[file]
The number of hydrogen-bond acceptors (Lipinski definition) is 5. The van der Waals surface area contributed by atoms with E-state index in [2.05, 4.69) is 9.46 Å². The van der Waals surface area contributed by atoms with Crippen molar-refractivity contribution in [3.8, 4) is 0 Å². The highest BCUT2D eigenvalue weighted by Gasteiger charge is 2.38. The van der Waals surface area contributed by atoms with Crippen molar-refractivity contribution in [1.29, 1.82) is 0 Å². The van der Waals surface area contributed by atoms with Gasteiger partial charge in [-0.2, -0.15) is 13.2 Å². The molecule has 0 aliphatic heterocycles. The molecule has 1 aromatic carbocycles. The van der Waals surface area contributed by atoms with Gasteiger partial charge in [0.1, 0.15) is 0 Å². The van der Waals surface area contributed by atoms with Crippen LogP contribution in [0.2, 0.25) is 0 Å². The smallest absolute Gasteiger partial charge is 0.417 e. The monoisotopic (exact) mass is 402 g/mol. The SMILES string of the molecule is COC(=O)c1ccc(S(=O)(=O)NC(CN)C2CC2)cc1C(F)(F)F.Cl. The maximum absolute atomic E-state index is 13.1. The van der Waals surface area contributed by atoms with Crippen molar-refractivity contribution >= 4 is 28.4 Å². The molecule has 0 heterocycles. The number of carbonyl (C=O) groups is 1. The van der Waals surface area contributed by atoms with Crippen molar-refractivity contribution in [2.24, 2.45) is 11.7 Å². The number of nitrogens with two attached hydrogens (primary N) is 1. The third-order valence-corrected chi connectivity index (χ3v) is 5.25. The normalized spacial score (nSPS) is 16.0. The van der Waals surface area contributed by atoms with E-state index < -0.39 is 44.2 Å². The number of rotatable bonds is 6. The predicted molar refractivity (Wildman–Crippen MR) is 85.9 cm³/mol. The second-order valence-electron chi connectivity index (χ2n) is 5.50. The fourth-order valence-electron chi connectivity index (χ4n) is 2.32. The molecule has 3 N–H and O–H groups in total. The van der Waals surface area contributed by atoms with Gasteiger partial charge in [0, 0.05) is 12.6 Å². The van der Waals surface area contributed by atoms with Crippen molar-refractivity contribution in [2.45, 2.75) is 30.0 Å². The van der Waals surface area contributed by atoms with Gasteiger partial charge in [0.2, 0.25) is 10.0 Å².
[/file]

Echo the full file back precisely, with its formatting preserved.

The number of hydrogen-bond acceptors (Lipinski definition) is 5. The van der Waals surface area contributed by atoms with E-state index in [2.05, 4.69) is 9.46 Å². The van der Waals surface area contributed by atoms with Crippen molar-refractivity contribution in [3.8, 4) is 0 Å². The highest BCUT2D eigenvalue weighted by Gasteiger charge is 2.38. The van der Waals surface area contributed by atoms with Crippen molar-refractivity contribution in [1.29, 1.82) is 0 Å². The van der Waals surface area contributed by atoms with Gasteiger partial charge in [-0.2, -0.15) is 13.2 Å². The molecule has 0 aliphatic heterocycles. The molecule has 1 aromatic carbocycles. The van der Waals surface area contributed by atoms with Gasteiger partial charge in [0.1, 0.15) is 0 Å². The van der Waals surface area contributed by atoms with Crippen LogP contribution in [0.2, 0.25) is 0 Å². The smallest absolute Gasteiger partial charge is 0.417 e. The monoisotopic (exact) mass is 402 g/mol. The SMILES string of the molecule is COC(=O)c1ccc(S(=O)(=O)NC(CN)C2CC2)cc1C(F)(F)F.Cl. The maximum absolute atomic E-state index is 13.1. The van der Waals surface area contributed by atoms with Crippen molar-refractivity contribution >= 4 is 28.4 Å². The molecule has 0 heterocycles. The number of carbonyl (C=O) groups is 1. The van der Waals surface area contributed by atoms with Crippen molar-refractivity contribution in [2.24, 2.45) is 11.7 Å². The number of nitrogens with two attached hydrogens (primary N) is 1. The third-order valence-corrected chi connectivity index (χ3v) is 5.25. The normalized spacial score (nSPS) is 16.0. The van der Waals surface area contributed by atoms with E-state index < -0.39 is 44.2 Å². The number of rotatable bonds is 6. The predicted molar refractivity (Wildman–Crippen MR) is 85.9 cm³/mol. The second-order valence-electron chi connectivity index (χ2n) is 5.50. The fourth-order valence-electron chi connectivity index (χ4n) is 2.32. The molecule has 3 N–H and O–H groups in total. The van der Waals surface area contributed by atoms with Gasteiger partial charge in [0, 0.05) is 12.6 Å². The van der Waals surface area contributed by atoms with Crippen molar-refractivity contribution in [2.45, 2.75) is 30.0 Å². The van der Waals surface area contributed by atoms with Gasteiger partial charge in [0.2, 0.25) is 10.0 Å².